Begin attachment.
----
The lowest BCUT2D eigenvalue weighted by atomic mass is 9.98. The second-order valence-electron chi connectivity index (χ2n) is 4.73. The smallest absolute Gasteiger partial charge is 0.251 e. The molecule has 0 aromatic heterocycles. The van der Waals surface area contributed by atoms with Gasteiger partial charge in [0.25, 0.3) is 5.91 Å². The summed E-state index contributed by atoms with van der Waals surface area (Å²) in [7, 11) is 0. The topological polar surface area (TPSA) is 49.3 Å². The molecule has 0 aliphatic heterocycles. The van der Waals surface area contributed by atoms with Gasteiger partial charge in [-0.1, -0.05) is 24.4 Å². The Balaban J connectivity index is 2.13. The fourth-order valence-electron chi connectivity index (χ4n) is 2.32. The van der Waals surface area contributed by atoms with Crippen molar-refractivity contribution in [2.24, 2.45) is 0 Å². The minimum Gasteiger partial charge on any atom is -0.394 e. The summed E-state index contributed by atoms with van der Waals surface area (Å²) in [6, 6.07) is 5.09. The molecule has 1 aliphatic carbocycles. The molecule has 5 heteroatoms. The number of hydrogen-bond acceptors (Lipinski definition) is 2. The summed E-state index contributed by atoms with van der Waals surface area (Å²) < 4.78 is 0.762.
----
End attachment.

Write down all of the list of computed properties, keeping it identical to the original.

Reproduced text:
The lowest BCUT2D eigenvalue weighted by atomic mass is 9.98. The second-order valence-electron chi connectivity index (χ2n) is 4.73. The smallest absolute Gasteiger partial charge is 0.251 e. The molecule has 0 aromatic heterocycles. The van der Waals surface area contributed by atoms with Gasteiger partial charge in [0.25, 0.3) is 5.91 Å². The summed E-state index contributed by atoms with van der Waals surface area (Å²) in [7, 11) is 0. The topological polar surface area (TPSA) is 49.3 Å². The molecule has 0 aliphatic heterocycles. The van der Waals surface area contributed by atoms with Gasteiger partial charge in [-0.1, -0.05) is 24.4 Å². The Balaban J connectivity index is 2.13. The fourth-order valence-electron chi connectivity index (χ4n) is 2.32. The van der Waals surface area contributed by atoms with Crippen molar-refractivity contribution in [2.24, 2.45) is 0 Å². The minimum Gasteiger partial charge on any atom is -0.394 e. The summed E-state index contributed by atoms with van der Waals surface area (Å²) in [6, 6.07) is 5.09. The molecule has 1 aliphatic carbocycles. The molecule has 5 heteroatoms. The number of hydrogen-bond acceptors (Lipinski definition) is 2. The summed E-state index contributed by atoms with van der Waals surface area (Å²) < 4.78 is 0.762.